Resumption of sex after a second birth: An Australian prospective cohort


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Abstract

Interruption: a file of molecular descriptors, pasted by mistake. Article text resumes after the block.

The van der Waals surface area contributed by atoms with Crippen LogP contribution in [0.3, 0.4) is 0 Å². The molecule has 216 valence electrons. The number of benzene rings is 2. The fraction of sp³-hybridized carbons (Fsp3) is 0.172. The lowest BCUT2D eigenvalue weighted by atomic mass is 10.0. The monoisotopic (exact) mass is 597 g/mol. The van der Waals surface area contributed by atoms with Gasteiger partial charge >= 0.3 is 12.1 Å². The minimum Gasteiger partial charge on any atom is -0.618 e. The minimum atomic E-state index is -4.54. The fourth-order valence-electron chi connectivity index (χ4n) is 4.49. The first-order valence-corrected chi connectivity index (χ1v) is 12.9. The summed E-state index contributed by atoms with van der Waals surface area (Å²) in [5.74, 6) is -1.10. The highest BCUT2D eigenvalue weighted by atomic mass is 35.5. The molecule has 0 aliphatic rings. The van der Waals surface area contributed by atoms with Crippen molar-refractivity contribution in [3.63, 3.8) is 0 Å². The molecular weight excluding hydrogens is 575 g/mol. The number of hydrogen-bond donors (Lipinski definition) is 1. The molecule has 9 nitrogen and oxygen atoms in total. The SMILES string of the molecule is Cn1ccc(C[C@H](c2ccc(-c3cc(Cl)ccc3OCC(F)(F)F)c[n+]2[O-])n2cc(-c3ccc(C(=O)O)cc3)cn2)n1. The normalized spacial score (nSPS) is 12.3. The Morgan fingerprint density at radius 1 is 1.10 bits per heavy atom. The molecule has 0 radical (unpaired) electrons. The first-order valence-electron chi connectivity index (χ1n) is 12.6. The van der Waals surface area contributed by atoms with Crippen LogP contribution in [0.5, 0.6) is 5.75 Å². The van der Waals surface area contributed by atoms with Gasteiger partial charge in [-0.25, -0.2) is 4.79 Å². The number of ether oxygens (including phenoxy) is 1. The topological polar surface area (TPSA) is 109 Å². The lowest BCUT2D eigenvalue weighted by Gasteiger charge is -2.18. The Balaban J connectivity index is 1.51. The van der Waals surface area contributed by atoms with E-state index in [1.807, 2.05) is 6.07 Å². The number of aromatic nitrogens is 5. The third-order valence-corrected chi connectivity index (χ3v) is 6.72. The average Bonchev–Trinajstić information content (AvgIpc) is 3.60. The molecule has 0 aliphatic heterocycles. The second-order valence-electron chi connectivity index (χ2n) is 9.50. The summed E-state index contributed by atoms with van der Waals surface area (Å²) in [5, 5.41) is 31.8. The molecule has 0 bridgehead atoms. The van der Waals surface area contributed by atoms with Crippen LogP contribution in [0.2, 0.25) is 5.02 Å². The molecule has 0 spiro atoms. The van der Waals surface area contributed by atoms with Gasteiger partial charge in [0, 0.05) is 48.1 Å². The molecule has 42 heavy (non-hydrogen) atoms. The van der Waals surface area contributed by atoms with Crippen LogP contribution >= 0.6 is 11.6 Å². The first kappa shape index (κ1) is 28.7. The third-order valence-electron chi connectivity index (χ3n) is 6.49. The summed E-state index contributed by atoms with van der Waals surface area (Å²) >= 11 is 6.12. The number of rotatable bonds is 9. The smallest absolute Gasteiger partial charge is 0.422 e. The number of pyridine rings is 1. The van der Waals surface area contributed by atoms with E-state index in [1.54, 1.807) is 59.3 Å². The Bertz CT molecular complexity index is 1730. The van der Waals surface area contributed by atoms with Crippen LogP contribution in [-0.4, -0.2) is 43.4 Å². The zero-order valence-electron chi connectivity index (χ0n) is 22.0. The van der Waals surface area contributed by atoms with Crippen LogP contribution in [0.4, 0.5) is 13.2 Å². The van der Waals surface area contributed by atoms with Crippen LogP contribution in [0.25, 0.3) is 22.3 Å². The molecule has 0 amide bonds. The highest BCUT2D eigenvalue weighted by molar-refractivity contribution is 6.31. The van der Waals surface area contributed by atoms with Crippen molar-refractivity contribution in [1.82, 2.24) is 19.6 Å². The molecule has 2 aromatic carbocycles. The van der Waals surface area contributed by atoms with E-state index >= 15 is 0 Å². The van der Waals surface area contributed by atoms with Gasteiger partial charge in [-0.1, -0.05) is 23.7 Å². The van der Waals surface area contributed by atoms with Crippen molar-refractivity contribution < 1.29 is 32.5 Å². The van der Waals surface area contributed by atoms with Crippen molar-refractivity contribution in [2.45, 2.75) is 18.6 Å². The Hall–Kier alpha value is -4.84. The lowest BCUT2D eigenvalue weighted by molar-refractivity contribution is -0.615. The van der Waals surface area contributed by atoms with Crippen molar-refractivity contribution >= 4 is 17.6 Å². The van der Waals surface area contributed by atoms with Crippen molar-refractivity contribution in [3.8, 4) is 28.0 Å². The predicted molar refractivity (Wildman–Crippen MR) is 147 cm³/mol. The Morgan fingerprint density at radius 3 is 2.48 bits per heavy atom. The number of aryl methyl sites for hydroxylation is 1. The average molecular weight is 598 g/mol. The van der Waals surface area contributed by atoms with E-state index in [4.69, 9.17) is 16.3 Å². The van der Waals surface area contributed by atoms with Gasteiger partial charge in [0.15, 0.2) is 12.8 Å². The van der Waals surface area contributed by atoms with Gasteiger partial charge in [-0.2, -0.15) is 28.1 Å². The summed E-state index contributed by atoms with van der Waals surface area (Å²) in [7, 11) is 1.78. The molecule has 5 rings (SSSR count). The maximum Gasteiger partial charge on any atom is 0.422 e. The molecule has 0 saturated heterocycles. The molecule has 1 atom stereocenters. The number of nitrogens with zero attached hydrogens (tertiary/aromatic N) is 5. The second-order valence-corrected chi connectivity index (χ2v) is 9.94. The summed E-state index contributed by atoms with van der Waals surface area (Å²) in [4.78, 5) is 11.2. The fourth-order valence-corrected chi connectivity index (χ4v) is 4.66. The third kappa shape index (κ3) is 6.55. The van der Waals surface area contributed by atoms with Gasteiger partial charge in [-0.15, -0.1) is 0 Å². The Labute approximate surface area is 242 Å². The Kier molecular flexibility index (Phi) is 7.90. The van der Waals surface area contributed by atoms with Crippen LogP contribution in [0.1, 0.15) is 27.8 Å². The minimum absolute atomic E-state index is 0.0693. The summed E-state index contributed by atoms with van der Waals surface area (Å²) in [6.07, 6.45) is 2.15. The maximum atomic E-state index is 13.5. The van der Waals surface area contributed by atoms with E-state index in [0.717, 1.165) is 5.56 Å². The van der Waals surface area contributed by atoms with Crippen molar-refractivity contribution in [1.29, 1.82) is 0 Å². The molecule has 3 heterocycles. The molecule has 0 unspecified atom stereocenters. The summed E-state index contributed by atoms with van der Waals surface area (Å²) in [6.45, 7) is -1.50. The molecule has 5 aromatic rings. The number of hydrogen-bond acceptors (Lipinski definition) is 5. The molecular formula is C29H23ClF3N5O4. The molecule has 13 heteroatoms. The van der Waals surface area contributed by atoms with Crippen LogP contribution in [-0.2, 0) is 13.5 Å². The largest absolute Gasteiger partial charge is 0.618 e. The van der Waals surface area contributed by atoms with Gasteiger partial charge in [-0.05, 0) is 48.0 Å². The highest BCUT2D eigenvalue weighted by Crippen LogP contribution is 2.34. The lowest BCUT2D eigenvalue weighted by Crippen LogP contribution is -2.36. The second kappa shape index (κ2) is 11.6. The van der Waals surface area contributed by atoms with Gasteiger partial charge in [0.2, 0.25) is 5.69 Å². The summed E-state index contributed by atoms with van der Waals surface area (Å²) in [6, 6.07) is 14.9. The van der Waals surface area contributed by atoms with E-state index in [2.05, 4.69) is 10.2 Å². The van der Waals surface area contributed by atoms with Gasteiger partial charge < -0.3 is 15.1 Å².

BackgroundFew longitudinal studies have examined women's experiences of sex after childbirth. Much of the advice given to couples about what to expect in relation to sex after childbirth is based on cross-sectional studies.ObjectiveTo investigate timing of resumption of sex after a second birth and assess associations with obstetric factors (method of birth and perineal trauma) and time interval between first and second births.MethodProspective cohort of 1507 nulliparous women recruited before 25 weeks’ gestation in Melbourne, Australia followed up at 3, 6, 9, and 12 months after first births, and 6 and 12 months after second births. Measures include: obstetric factors and resumption of vaginal sex after first and second births.ResultsBy 8 weeks after their second birth, 56% of women had resumed vaginal sex, compared with 65% after their first birth. Women were more likely to resume sex later than 8 weeks postpartum if they had a spontaneous vaginal birth with episiotomy or sutured perineal tear (aOR: 2.21, 95% CI: 1.5–3.2), operative vaginal birth (aOR: 2.60, 95% CI: 1.3–5.3) or cesarean delivery (aOR: 2.15, 95% CI: 1.4–3.3) compared with a vaginal birth with minimal or no perineal trauma. There was no association between timing of resumption of sex and the time interval between births.ConclusionFor almost half of the cohort, sex was not resumed until at least 8 weeks after the second birth. Timing of resumption of sex was influenced by obstetric factors, but not the time interval between births.

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